See, that wasn’t that awkward. Make sure that your parent knows how important it is to you to help them. You aren’t doing their planning, you are simply trying to find out what their plans are. And if they don’t have any plans, then badger them until they get it done. It’s at this point in time when you realize you have officially switched roles with your parents. “Get your homework done. Clean your room. Take out the trash. Get your retirement, long term care, and estate planning done so that you don’t leave the entire family hanging.”
Have any questions? I know a potent ginger that may be able to answer them.
Peter Dunn a.k.a. Pete the Planner® is an award-winning financial mind and a former comedian. He’s a USA TODAY columnist, author of ten books, and is the host of the popular radio show and podcast, The Pete the Planner Show. Pete is considered one of the foremost experts on financial wellness in the world, but he’s just as likely to talk your ear off about bass fishing.
5 thoughts on “It’s time to have an uncomfortable conversation with your parents”
I’m under no delusions that my parents are better off than I am. I think they are good, but I probably do need to have the discussion with them. I know they have a will. I’m pretty sure the only debt they have is their mortgage which they’ve had for 20 years and is a pretty low manageable payment. I do know they are good with healthcare. They are both over 70 and on Medicare. Plus, since my dad was a UAW member for 30 years, the union picks up the entire tab for their supplemental insurance. I think my mom would continue to get that deal if my dad passes away too. Same with his pension check.
I have no idea about long term care though. That’s the one that scares me the most. I don’t know if long term care insurance is a union benefit that they may have. I doubt if they purchased any on their own.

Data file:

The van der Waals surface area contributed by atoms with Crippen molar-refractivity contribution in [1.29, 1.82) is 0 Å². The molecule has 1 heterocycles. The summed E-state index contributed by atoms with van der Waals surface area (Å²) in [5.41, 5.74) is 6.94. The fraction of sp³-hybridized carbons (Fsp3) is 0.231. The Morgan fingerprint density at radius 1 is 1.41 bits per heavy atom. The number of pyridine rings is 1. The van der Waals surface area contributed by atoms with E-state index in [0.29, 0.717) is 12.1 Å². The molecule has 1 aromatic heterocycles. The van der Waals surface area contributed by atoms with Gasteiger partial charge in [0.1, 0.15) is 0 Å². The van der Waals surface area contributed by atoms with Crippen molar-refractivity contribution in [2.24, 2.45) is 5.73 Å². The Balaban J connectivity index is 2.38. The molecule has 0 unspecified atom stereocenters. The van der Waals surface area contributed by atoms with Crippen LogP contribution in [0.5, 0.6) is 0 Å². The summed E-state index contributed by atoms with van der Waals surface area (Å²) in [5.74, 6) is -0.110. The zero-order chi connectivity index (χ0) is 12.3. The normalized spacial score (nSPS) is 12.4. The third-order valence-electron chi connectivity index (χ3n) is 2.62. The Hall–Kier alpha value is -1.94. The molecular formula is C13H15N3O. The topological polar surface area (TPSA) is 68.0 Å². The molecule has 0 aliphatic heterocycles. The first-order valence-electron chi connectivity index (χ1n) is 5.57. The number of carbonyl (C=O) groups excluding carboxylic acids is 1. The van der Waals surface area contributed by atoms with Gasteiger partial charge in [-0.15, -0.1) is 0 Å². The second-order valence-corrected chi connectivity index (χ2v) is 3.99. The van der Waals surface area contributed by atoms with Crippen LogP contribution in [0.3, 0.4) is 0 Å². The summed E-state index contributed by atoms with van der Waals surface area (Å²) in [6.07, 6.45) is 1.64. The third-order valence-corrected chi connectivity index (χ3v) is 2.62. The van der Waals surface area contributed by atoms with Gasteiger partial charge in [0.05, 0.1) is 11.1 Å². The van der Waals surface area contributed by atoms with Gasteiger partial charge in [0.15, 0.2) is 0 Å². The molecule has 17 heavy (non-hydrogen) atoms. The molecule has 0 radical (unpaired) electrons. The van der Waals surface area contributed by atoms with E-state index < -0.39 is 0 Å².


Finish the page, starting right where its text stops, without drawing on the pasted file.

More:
So, here’s my question. What if you have this conversation, they say that they do have a plan, explain the plan to you, but you don’t think the plan is adequate? For example, what if they say, “What’s long term care insurance,” or if they didn’t even consider what would happen if they had to go into a nursing home? Can 70-year-olds even get long term care insurance?
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We just learned that the long-term care insurance my 70-ish parents have been paying premiums on for 20 years will provide only about $150 a day in coverage. That is a drop in the bucket toward a day’s nursing home care–which I dearly hope they will never need. I’m not Pete, obviously, but my advice to other people worried about their folks: Don’t assume LTC insurance will be of much use.
Thanks for your comment, Karen. The key is that the LTC insurance policy allows the daily benefit to increase on annual basis. LTC is a huge help, if that option is selected at the time of purchase.
Thanks for this article. My wife and I have been having many discussions about this vary topic lately. My in-laws have made a series of poor financial decisions over the past several years and the situation continues to spiral. They will give us an occasional vague update but they have made it abundantly clear that they don’t want our input. At this point for them retirement is off the table as they have cashed out their 401k, sold the house, etc. My question is two fold…
First, any recommendations on how to reach and help them? There seems to be a lot of pride and embarrassment tied into the mess that they’ve gotten themselves in.
Second, should they choose to continue in the financial spiral of disaster, can any of their poor choices (read “debt”) come back to haunt us after they are gone?
Thanks in advance!